‘ahems and ahahs’

Literature, & Etc.

Steve Harvey:

with one comment

Take my advice and don’t buy Steve Harvey’s new relationship/self-help book: “Act Like a Lady, Think Like a Man”. You’re asking me, why should I condemn a man and his book when I’ve not taken the time to read it. Let me share some of his so called advice, and these are quotations and clips from interviews on Oprah and selections from his book. (Warning: May cause nausea.)

“I think lists are great. You’ve got to have them. You’ve got to know what you’re looking for. Without standards, you settle for stuff.”

“You’ve got to wait on this guy to come along. He’s coming. He’s out there. He’s already created. God has already made him,”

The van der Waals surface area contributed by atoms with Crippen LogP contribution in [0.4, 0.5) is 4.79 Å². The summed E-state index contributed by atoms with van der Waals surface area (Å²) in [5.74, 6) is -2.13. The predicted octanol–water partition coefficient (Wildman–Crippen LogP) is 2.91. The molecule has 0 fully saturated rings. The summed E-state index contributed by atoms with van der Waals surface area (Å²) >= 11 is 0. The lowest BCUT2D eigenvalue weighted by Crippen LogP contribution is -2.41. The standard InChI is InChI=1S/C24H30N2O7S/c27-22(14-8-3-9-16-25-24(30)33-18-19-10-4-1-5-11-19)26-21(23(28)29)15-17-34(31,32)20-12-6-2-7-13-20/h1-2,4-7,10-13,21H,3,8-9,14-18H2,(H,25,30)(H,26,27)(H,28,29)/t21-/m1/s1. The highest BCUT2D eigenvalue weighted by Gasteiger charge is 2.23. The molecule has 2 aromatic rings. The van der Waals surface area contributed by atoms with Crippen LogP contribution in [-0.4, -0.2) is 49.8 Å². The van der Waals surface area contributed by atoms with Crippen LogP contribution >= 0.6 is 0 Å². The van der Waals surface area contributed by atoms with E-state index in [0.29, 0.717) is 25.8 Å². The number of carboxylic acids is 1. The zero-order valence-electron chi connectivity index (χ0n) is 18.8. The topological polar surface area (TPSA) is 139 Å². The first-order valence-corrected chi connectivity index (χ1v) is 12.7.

“He has a job. He’s wearing the clothes you like. He’s walking around. You’re not waiting on him to be born. He exists today. All you’ve got to do is stay patient.”

“You don’t know the DNA of a good man,”

“We profess, we provide and we protect,” he says. “A man has got to see where he fits into the providing and protecting role. If you’ve got everything, you can do everything, you’ve got your own car … you’ve got a guard dog and a handgun. The guy is thinking, ‘Where do I fit in here?’

“You’ve got to make a space for him to fit in so he can come in and do what men do.”

“You can’t let your independence and your ability to take care of yourself be the dominant factor of who you are,” he says. “You know how many times I hear women say: ‘I don’t need a man. I’ve got this. Why don’t a man just come to me?’ Just like you’re saying it, you’re projecting it. If you’re projecting it, where does a man fit in there? Just relax.” [!!!!]